Chapter Twenty-Nine

I slept better that night than I had in what felt like weeks, certainly at least since the accident that had ultimately landed me where I was.

Where I was...how I got there...the thought lingered on my mind as I lay in bed awake but not wanting to get up quite yet. It was Sunday morning and the house was very quiet.

Half the guests had gone back to where ever they had come from after last night's dinner, the rest of us moving into the smaller parlor with the bar where Randi had fine tuned my mind reading abilities. The talk had been light hearted and happy, mostly about Benny's two month stay at the hospital and how great he felt to be among the living once again. Benny, Harry, Ronnie, Steven and Paul were all slowly getting buzzed from mixed drinks made by Randi from the bar, while she and I both drank Mountain Dews. She had asked Harry if she could make herself one to celebrate Benny's recovery with them, but Harry, playing the role of a caring and concerned father, reminded her that she still had a few more years before she could drink the hard stuff. She wasn't happy with his disciplinary decision, but she only pouted for a few moments before the issue was accepted and forgotten like an obedient daughter and she had as good a time as the rest of us while she mixed drinks for the others and sipped her Dew. I had simply never been much of a drinker. I didn't see the point in feeling fuzzy in the head all night just to have it pound you awake in the morning as you swear never to do it again...so I had never really started.

Sometime shortly after ten, we had called it a night and everyone congratulated Benny one more time on his amazing recovery as we all adjourned to our separate rooms.

So there I was, in a strange bed looking at some strange paintings on the walls in a strange looking house that had tried to look like an ancient castle owned by a slightly eccentric weatherman I had only seen on TV before the last couple of weeks. Also living here was a very strange teenaged girl genius who could read minds (and whom had taught me to do the same) and who's parents had also died as mine had, suddenly and without warning and both at the same time. There was a very wealthy old Texan that had moved into one of the rooms at the end of the hall after having a brain tumor miraculously removed from his head by a five year old girl. And there was Harry, an incessantly happy old, bald, black man from Louisiana that claimed we were all here for a reason, that we had been brought together for a purpose, that we were family.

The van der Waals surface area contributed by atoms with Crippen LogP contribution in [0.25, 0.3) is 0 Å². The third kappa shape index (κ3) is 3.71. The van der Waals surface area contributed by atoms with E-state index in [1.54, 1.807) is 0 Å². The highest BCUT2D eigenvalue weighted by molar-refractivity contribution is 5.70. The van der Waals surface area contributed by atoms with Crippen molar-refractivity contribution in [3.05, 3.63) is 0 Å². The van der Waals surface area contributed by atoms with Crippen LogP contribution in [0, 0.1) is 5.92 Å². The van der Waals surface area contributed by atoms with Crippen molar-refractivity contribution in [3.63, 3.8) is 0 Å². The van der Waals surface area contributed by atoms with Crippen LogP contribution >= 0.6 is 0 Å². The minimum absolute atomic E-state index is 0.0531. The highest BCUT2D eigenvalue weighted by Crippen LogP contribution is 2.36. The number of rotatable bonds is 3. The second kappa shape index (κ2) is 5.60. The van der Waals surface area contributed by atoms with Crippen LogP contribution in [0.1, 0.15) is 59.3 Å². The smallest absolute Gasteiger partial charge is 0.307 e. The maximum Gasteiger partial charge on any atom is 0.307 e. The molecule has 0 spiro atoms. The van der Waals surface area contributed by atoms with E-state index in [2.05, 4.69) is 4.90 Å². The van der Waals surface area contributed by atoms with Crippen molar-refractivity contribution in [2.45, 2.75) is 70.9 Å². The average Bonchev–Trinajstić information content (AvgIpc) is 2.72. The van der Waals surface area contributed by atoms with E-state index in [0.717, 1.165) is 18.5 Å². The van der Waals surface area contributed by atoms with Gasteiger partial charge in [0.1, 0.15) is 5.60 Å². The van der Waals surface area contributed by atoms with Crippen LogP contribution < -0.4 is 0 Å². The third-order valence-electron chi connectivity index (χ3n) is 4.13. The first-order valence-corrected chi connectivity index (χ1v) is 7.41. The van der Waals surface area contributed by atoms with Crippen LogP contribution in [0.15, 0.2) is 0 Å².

Three months ago, when I had been living by myself, working by myself, content with my daily crossword puzzles and a routine existence where each day was predictable and so similar to the previous day it was sometimes hard to tell them apart, now seemed more like three years ago.

Now I lived in a world of mind readers, of shiners and gut feelings that were trusted and accurate more often than not, of sand boxes that magically sent messages into the air with floating grains of sand, of miraculous healers. And of God and Lucifer and some incredible immortal race that I never fathomed could even exist...though I still had a few doubts about that one. But then, how much more far-fetched was that possibility from the possibility of a five year old girl removing brain tumors with the touch of her hands? Benny's mere presence at the house and the supposed bafflement of Dr. James was proof enough that it had really happened.

My world had changed. It felt as though it had changed for the better, but the jury was still out on that one. It wasn't until that very moment, laying in the strange bed, thinking about what Katelynn's daughter had done for Benny, that I finally decided to verbally accept Harry's offer to be considered one of their own, to become a part of this strange family. I figured my new ability brought about from my accident (and briefly wandered again for the first time in a while, if it had indeed even been an accident at all) made me no stranger than the rest of them. I belonged here. I'd commit myself to sticking around. I wasn't yet committed to believing everything Harry had told me of Paul's findings and the history of mankind, but at least until I could prove otherwise, I would let Harry know of my acceptance into his family over breakfast this morning.

With that decision made, I felt a weight lift from my being that I hadn't even known was there. I got out of bed with a self-assuring smile and headed for the bathroom to prepare for the new day, and the new me.

* * * * *

I found Harry already up and poring over the morning paper. He had a strong look of concern on his face and this time, unlike the previous day, didn't even notice I had entered the kitchen. Next to his feet on the floor were more newspapers, a stack of papers a foot and a half high. Granted it was Sunday, but not even the annual Thanksgiving edition of the Star Tribune was that thick. He must have had ten different Sunday papers at his feet, unless they weren't all Sundays, but that would have meant they numbered better than two dozen.

"I've heard of keeping up with the news, but that looks a little obsessive, don't you think?" I said jokingly, as I moved towards the pantry to see what kind of cereals Paul kept stocked.

Harry didn't even look up, still engrossed in whatever story he was reading.